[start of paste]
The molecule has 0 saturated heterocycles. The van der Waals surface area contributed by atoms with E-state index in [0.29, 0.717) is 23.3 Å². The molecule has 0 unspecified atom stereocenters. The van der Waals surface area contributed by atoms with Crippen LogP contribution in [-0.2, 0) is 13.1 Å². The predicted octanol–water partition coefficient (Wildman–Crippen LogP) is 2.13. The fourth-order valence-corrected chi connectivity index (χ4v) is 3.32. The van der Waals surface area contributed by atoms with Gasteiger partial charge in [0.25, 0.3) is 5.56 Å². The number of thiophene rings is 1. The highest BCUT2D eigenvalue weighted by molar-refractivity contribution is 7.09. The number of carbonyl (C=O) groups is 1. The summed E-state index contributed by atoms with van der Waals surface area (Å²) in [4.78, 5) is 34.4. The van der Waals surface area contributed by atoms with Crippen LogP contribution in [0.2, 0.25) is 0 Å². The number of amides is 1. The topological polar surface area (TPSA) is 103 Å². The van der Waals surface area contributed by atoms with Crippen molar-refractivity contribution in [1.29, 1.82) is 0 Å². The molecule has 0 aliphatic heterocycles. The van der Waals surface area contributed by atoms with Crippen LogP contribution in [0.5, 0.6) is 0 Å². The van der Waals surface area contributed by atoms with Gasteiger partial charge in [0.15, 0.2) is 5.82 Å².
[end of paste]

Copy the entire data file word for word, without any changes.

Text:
The molecule has 0 saturated heterocycles. The van der Waals surface area contributed by atoms with E-state index in [0.29, 0.717) is 23.3 Å². The molecule has 0 unspecified atom stereocenters. The van der Waals surface area contributed by atoms with Crippen LogP contribution in [-0.2, 0) is 13.1 Å². The predicted octanol–water partition coefficient (Wildman–Crippen LogP) is 2.13. The fourth-order valence-corrected chi connectivity index (χ4v) is 3.32. The van der Waals surface area contributed by atoms with Gasteiger partial charge in [0.25, 0.3) is 5.56 Å². The number of thiophene rings is 1. The highest BCUT2D eigenvalue weighted by molar-refractivity contribution is 7.09. The number of carbonyl (C=O) groups is 1. The summed E-state index contributed by atoms with van der Waals surface area (Å²) in [4.78, 5) is 34.4. The van der Waals surface area contributed by atoms with Crippen LogP contribution in [0.2, 0.25) is 0 Å². The number of amides is 1. The topological polar surface area (TPSA) is 103 Å². The van der Waals surface area contributed by atoms with Crippen molar-refractivity contribution in [1.29, 1.82) is 0 Å². The molecule has 0 aliphatic heterocycles. The van der Waals surface area contributed by atoms with Crippen LogP contribution in [0.5, 0.6) is 0 Å². The van der Waals surface area contributed by atoms with Gasteiger partial charge in [0.15, 0.2) is 5.82 Å².